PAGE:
“Three weeks of drought in August, right when the seeds are being formed and fitting,” Wiebold said. “That’s a very vulnerable time for these crop planters.”


Low Yields Expected By Many

The Associated Press published an article in mid-September stating that, “Missouri’s recent dry spell has prompted government forecasters to lower their expectations for yields…”

Lowered yields were exactly what farmers across Missouri were expecting.

“We could tell they (crops) were hurt,” Swank said.

During the filling stage of development, the already immature corn and soybeans went under increasing levels of stress, according to the National Agricultural Statistics Service. They forecasted in September that farmers would harvest roughly 125 bushels of corn per acre, down 5 bushels from the forecast in early August. Soybean yields were expected at 35 bushels per acre, down 4 bushels from the predictions in August.

Haynes saw a surprising yield from his corn. He was averaging 150 bushels per acre, up 25 bushels from what the National Agricultural Statistics Service predicted.

According to the USDA Final 2012 Production Report, Missouri produced an estimated 248 million bushels of corn in 2012, the least since the 247 million bushels in 1999. The yield was at its lowest since 1983 with 75 bushels per acre in 2012. Soybeans were estimated at 155.2 million bushels produced. The yield was at 29.5 bushels per acre.

Yields have increased from last year, but it’s still under the average bushels per acre. This caused a problem for some Missouri farmers.

Wiebold said the drought of 2012 was widespread and affected the whole Midwest, so even though yield was reduced, prices of bushels went up.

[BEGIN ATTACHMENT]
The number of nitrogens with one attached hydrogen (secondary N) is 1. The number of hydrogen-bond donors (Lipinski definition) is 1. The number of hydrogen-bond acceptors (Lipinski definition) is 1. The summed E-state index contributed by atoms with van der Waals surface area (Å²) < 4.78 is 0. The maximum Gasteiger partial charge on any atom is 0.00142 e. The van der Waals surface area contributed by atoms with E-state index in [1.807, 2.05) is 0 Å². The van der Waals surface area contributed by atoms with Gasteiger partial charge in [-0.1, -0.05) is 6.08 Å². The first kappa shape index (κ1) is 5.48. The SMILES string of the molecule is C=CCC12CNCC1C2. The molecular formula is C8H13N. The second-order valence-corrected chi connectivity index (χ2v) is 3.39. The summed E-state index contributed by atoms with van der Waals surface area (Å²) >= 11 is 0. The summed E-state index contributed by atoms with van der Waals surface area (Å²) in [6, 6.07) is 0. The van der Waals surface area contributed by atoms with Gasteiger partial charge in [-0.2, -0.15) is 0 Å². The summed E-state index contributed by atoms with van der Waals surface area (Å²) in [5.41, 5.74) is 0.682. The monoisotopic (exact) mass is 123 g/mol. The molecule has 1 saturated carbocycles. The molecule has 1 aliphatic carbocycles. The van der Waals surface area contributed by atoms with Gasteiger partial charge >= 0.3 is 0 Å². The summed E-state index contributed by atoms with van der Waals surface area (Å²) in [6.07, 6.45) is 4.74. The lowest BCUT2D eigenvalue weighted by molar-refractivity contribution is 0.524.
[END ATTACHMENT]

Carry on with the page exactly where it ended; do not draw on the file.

“This year, with the drought localized in Missouri,” Wiebold said, “there’s a lot of corn production in the country overall, so prices went down.”

What this means is that a Missouri farmer is not only getting smaller yields, but the price received is less than last year.

“He’s getting hurt in both situations,” Wiebold said.

According to Patrick Westhoff, director of the Food and Agricultural Policy Research Institute at the University of Missouri and a professor in the MU department of agricultural and applied economics, corn and soybean prices are very low with less than $5 a bushel compared to $7 dollars a bushel last year.

“This is just less income for crop producers,” Westhoff said.

The oversupply of crop production will reduce prices for grain and eventually benefit consumers’ grocery bills. While good news is headed for consumers, crop producers are just surprised at the outcome of yields.

“Once it’s all said and done,” Swank said, “it’s better than what we thought it would be when we started.”

Hli Yang

About the Author Hli Yang

Hli Yang is a freshman at the University of Missouri. She is excited to be a science and agricultural journalism major. Yang is originally from the small town of Wheaton, Mo. There she grew up with six siblings on Yang Farms where they have a chicken operation. Yang is excited to be writing for Corner Post because she says it will help her get more comfortable with interviewing others and improve her writing. Yang’s goals after college are to be involved in broadcast journalism.